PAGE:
I am having trouble with thinking of usage cases for 「ありがたい」.

The usage case of ありがた迷惑 does not make sense to me. Even though I don't know that particular phrase, I can use it as a template. Therefore, I would expect all of the following to also be correct:

But none of those sound correct to me. I've only heard 「ありがたい」 used as a substitute for 「ありがとう」 in an informal situation. However, 「ありがとう」seems a little different because it seems to bring a complete end to a thought, while「ありがたい」might be followed by a conjunction such as 「ありがたいけれど...」、「ありがたいでも...」

What are some examples of how to use「ありがたい」、as well as examples of how to use it in an inflected form?

  • 4
    You don't say ありがたいでも. You can say ありがたくても / ありがたいが.
    – user1016
    Commented Jun 28, 2014 at 6:27

3 Answers 3


By itself, ありがたい can mean "thankful" or "fortunate". So in many (all?) cases it can replace 感謝する. Or any place where you'd use ありがとうございます you can make it more informal by just switching to ありがたい (although be careful in doing this!).

Here are some examples:

  • 来てくれてありがたい → Thanks for coming. (Sounds flaky to me though)
  • ありがたいことに私はいつも健康に恵まれている → Fortunately I have always been healthy.
  • ありがたく招待を受ける → Accept the invitation with gratitude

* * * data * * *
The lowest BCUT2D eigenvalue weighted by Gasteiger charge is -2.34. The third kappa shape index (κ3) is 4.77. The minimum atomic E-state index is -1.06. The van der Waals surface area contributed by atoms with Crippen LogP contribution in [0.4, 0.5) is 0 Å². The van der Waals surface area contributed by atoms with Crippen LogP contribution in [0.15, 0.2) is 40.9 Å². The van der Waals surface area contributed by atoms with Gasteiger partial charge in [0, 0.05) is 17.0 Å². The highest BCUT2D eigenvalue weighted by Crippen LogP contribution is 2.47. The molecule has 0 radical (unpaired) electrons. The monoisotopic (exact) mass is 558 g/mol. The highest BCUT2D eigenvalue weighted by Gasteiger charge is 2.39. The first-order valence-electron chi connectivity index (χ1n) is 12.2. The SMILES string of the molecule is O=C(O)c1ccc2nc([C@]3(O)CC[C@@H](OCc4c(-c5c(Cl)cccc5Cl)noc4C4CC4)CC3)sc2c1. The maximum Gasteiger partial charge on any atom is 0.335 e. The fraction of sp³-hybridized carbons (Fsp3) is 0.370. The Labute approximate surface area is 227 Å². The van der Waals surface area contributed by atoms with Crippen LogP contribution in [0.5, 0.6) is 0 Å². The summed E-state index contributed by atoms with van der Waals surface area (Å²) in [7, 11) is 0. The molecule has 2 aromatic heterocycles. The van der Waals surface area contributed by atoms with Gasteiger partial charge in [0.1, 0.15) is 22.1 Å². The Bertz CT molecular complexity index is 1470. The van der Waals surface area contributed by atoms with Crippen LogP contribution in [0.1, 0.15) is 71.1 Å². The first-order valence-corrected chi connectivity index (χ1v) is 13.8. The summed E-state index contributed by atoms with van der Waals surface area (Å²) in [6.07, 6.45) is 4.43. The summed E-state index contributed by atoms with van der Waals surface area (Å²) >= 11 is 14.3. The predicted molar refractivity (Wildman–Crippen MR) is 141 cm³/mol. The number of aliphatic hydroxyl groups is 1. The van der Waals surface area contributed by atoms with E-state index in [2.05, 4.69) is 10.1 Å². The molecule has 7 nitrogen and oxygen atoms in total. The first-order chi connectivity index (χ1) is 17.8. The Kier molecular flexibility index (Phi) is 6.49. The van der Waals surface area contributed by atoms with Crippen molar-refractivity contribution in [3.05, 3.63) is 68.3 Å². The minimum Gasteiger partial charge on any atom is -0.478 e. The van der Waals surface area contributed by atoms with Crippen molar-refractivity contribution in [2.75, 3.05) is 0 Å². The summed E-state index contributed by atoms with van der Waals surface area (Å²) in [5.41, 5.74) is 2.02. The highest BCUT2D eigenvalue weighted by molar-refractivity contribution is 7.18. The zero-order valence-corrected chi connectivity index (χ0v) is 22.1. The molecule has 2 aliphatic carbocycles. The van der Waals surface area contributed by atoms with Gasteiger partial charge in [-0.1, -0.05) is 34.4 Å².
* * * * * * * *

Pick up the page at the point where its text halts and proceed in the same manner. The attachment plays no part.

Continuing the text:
• あなたの協力は実にありがたい → Your help will certainly be welcome.
  • ありがたいことに朝になって雨はやんだ → Fortunately, the rain stopped in the morning.

If you want to sound really humble when thanking someone, you can use 〜ありがたく存じ上げます.

  • Also, ありがたい天気 → "welcome weather". Commented Jun 27, 2014 at 17:20
  • 2
    And for (very) humbly receiving something: ありがたく頂戴致します。 Commented Jun 29, 2014 at 20:54

French Wikipedia lists many, though, not all forms of ありがたい. Weblio also shows that ~がる, ~げ, ~さ, and ~み can follow ありがたい.
These examples, however, are not really necessary to address your problem. Try to think of ありがたい as the combination of あり and ~がたい. ~がたい just means difficult. Hence, ありがたい means difficult to be. That is basically the second meaning (ニ) on Weblio. If something is difficult to get, or rare, then we appreciate it more when it actually happens.
In my Japanese, your examples are actually quite in order, even though I'd prefer ありがたい案内 much appreciated information. The expression ありがとう(ございます)is based in this meaning, but has acquired the non-compositional meaning of thank you.


It can also be used when making a request for help. For example, 何かアドバイスをいただけたらありがたいです。which I took from weblio. https://ejje.weblio.jp/sentence/content/I+would+appreciate

This is the best use of ありがたい in regular speech, in my opinion - i.e. in the conditional case where the English meaning is very close to "I would be grateful if..." or "I would really appreciate it if..."

There are not many other ways to say this in quite the same way.

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